How Much Vitamin D Should You Take?

How Much Vitamin D Should You Take?


“How Much Vitamin D Should You Take?” Randomized, controlled,
clinical trials have found that vitamin D supplements
extend one’s lifespan. What is the optimal dose? What blood level is associated
with living longest? In my nine-part video series on vitamin D
back in 2011, I noted that the relationship between vitamin D levels and mortality
appeared to be a U-shaped curve, meaning low D levels were associated
with increased mortality, but so were levels that were too high,
with the apparent sweet spot around 75 or 80 nmol/l, based on
individual studies like this one. Why might higher D levels be
associated with higher risk? Well, this was population study, so
you can’t be sure which came first. Maybe the higher vitamin D
led to higher risk, or maybe higher risk
led to the vitamin D, meaning maybe those who weren’t
doing as well were prescribed vitamin D. Maybe it’s because these
were Scandinavian studies, where they tend to take a lot of cod liver
oil as the vitamin D supplement, one spoonful of which could exceed
the tolerable upper daily limit of intake for vitamin A, which could
have negative consequences even if you don’t inject it
into your penis. I was surprised to see cod liver oil
listed among the long list of things men have tried to inject into
themselves because they felt they were coming up short, though may have ended up even shorter
after all the reconstructive surgery. Anyways, the U-shaped
curve is old data. An updated meta-analysis has shown
that as population vitamin D levels go up, mortality appears to go down and
stay down, which is good because then we don’t have to test to see if
we’re hitting just the right level. Routine testing of vitamin D
levels is not recommended. Why? Well, it costs money, and in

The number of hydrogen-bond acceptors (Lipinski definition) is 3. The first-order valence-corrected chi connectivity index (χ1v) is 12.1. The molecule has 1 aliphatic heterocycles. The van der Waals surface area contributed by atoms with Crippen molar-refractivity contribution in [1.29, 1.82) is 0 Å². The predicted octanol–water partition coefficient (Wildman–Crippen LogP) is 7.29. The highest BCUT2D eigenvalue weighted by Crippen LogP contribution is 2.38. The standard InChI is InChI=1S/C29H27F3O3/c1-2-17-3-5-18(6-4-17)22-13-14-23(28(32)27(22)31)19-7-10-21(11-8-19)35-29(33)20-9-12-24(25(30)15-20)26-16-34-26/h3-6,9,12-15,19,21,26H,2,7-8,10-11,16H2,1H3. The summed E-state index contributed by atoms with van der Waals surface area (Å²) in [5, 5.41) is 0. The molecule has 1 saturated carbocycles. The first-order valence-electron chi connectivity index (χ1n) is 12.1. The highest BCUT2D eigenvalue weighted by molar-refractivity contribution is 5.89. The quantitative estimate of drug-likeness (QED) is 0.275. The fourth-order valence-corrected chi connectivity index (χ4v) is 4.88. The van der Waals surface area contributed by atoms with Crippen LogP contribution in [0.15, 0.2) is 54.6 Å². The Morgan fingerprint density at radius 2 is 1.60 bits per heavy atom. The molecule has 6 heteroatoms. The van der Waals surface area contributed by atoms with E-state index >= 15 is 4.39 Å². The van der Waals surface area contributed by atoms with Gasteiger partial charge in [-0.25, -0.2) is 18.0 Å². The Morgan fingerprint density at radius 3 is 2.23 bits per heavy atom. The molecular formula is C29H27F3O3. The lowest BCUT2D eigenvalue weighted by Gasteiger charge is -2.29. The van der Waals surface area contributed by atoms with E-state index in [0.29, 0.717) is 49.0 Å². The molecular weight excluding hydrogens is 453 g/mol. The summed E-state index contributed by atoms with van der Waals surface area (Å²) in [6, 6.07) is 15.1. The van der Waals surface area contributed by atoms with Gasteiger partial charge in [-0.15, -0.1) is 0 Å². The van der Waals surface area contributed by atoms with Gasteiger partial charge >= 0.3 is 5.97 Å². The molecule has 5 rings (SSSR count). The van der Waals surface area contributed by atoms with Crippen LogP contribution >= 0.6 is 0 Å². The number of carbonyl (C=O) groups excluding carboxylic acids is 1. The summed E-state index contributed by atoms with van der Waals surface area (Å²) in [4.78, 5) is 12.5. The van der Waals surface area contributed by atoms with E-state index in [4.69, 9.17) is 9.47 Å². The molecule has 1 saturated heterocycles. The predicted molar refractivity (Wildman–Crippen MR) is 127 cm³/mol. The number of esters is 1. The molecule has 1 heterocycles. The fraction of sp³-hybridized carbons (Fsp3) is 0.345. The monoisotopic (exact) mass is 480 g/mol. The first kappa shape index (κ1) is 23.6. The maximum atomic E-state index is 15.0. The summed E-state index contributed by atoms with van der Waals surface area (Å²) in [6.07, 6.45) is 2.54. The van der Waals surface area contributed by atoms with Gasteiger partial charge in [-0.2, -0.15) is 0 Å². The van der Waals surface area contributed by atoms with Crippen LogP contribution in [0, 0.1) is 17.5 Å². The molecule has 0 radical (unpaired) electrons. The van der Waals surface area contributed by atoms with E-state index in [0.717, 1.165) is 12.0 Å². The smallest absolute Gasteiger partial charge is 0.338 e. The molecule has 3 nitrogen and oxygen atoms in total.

most people levels come right up to where you want them with
sufficient sun or supplementation, so they figure what’s the point? But also because the test
is not very good — results can be all over the place. What happens when you
send a single sample to a thousand different labs
around the world? You’d maybe expect a little
variation, but not this. Results from the same sample ranged
anywhere from less than 20 to over 100. So depending on what lab your doctor
sent your blood sample to, the results could have placed you here, or here,
so not necessarily very helpful. So what’s a safe dose that will likely
get us to the purported optimal level? A thousand units a day should get most people
up to the target 75 nmol/l (which is 30 ng/ml), but by ‘most people’ they mean 50%. To get around 85% of the population
up to 75 would require 2,000 a day. 2,000 international units a day would
shift the curve from here to here. That way we can take the average
person into the desired range without fear of toxicity. You can
take too much vitamin D, but you don’t tend to see problems
until blood levels get up around 250 which would take consistent
daily doses in excess of 10,000. Note that if you’re overweight
you may want to take 3,000, or if obese, even more than that. If you’re over age 70 and not
getting enough sun, it may take 3,500 units to get that same 85% chance
of bumping your levels past the target. Again, no need for the average person to test
and retest since a few thousand a day should bring almost everyone
up without risking toxicity. OK, but then why did the
Institute of Medicine set the Recommended Daily
Allowance at 600 to 800 units? In fact, official recommendations
are all over the map, ranging from just 200 a day,
all the way up to 10,000 a day. I’ll try to cut through
the confusion next.